The Right Way to Cut a Sandwich

Eric Ginsburg

Are you cutting your sandwiches wrong? This Y-cut may be the new right way.

Up until very, very recently, I would've adamantly argued that there's only one right way to cut a classic sandwich — diagonally. But that's because I'd never considered the Y-cut.

If you're making a sandwich with slices of bread from a classic loaf, there have traditionally only been a couple options available to you for a cut (at least what made any logical sense). There's the vertical cut, horizontal cut, diagonal cross-cut, or no cut at all.

The Right Way to Cut a Sandwich Photo

For other breads, like a baguette or sub roll, the choice is more obvious. 

Here's a quick overview of the three classic options, and an introduction to a new, better way. As far as we can tell, it was literally just invented. (Though if you've been quietly doing this all along, we both salute you and shake our fist at you for not telling us!)

The Vertical Cut: A Reasonable Choice

Toasted Caprese Sandwich Photo

The true neutral of sandwich cut options, a vertical cut as shown above is arguably the most regular and inoffensive way to cut a sandwich made with pieces from a sliced loaf. 

Most people won't get mad at you for cutting their sandwich this way (at least not adults), but it's not the most satisfying option, either.

This cut actually makes the most sense if you're eating bread that bakes in a more oval shape, with a shorter loaf like sourdough. In this case, a diagonal cut would be more asymmetrical and thus, inferior.

The Diagonal Cut: The Classic Winner

Bombay Sandwich Photo

Besides simply looking better, there's a primary reason that the diagonal cut sandwich is better than the vertical — a longer non-crust open side to bite into.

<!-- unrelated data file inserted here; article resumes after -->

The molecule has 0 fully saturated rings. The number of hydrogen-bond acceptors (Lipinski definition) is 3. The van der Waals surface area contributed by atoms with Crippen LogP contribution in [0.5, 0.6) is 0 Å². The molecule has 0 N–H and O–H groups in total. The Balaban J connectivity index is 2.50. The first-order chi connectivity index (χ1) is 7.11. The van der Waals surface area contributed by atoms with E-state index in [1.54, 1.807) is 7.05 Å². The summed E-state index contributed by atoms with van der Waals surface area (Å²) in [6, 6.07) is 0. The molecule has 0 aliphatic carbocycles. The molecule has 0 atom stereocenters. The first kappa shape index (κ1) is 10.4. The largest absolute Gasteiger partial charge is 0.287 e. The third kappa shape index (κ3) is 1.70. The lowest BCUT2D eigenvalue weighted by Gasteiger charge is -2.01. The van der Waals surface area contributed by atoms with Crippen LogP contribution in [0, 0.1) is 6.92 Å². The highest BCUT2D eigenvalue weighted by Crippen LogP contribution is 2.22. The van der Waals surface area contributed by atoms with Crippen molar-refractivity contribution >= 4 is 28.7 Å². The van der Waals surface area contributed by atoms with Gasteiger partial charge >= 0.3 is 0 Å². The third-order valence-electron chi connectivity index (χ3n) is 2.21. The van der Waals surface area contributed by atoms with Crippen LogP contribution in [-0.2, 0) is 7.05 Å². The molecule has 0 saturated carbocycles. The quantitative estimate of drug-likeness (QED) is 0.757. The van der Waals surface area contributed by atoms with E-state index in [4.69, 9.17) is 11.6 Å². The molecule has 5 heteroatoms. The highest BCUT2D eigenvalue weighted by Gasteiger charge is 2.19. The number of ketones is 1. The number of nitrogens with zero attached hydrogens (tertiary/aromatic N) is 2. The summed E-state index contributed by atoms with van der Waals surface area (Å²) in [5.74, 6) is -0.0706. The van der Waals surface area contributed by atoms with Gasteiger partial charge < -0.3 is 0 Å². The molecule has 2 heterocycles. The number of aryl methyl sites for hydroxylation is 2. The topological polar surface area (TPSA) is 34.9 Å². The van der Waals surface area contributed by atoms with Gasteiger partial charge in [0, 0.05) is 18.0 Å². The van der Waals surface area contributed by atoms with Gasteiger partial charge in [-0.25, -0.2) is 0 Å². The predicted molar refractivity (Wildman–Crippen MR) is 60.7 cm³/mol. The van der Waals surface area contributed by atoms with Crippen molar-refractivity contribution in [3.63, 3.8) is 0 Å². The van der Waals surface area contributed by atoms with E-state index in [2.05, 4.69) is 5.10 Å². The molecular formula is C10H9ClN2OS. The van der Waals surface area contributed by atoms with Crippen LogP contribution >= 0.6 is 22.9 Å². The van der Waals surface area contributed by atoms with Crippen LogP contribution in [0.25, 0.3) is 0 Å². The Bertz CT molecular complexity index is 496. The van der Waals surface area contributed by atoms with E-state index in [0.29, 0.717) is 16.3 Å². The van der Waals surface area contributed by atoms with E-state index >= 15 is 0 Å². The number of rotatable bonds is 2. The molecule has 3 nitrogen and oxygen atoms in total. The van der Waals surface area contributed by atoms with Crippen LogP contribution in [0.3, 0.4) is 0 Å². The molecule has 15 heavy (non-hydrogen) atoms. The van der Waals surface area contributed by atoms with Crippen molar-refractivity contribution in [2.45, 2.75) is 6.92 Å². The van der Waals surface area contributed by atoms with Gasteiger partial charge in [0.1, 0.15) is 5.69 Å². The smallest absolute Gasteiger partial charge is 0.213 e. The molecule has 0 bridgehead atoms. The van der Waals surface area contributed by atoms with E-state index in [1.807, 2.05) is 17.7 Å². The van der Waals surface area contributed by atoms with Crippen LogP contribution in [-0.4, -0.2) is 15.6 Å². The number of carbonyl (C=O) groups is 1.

This cross cut takes exactly the same amount of effort but immediately feels like you actually tried. 

The Horizontal Cut: Please Stop

There's a reason I don't have an image to show you. It's a weird way to cut a sandwich. Unless you've cut off the crusts in an attempt to make the sandwich square (in which case, horizontal and vertical are the same), you end up with oddly different halves of the sandwich.

Are you sharing with someone else who oddly prefers the opposite piece to you? No? Then don't do this. It's unsettling.

The Y Cut: Genius Adaptation?

A few days ago, Twitter user Ryan C. Duff introduced the world to the Y-cut sandwich. And it set the internet aflame. I actually learned about it from a viral TikTok, but less than a week in, that initial tweet has 19 million views.

Admittedly, my initial reaction was to think making three cuts into the shape of a Y felt like unnecessary work.

But the more I looked at it, the more it seemed like an even more fully optimized diagonal cut.

This approach yields three pieces of the sandwich, and while it's the same amount of food, it really doesn't feel like it, does it? 

There's maximal surface without crusts, but you've kept them because you aren't 5 anymore. 

Duff is a self-described engineer. That tracks. This is exactly the kind of experiment I'd expect from someone in that line of work. I'm guessing you may not ask yourself very often how to cut a sandwich. Luckily, he did.

It may take you a couple tries to get this method down right, but it's not all that difficult.

This new approach has been dubbed "the rebel's cut" by one user in Duff's replies, but is more commonly being called "the Duff cut." It seems only fair to include the creator's name in the cut, though Y cut is more descriptive (and in line with the others).

By the same logic, you could also try two opposite diagonal cuts, forming an "X" through the bread. This would be faster and create similar results, though in my opinion it would suddenly feel like you had four little tea time sandwiches more appropriate for an appetizer platter than a genuine lunch.

But maybe I'm overthinking it.

Mezcla Sandwich Recipe Photo

Regardless, this is the kind of innovative food approach we need, rather than the more intentionally rage-inducing recipes. I'll take this kind of new approach to a sandwich over that chopped up mess some of y'all were doing recently.

Eric Ginsburg is the Editor of Food Fanatic. He's served as an editor at three newspapers and written for a wide range of publications, including Bon Appétit, Serious Eats, Wine Enthusiast, Southern Living, and Eater Carolinas. He lives in Raleigh, North Carolina. Follow him on Instagram.

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Eric Ginsburg

About Eric

Eric Ginsburg is the Editor of Food Fanatic. He's served as an editor at three newspapers and written for a wide range of publications, including Bon Appétit, Serious Eats, Wine Enthusiast, Southern Living, and Eater Carolinas. He lives in Raleigh, North Carolina. Follow him on Instagram @eric_ginsburg.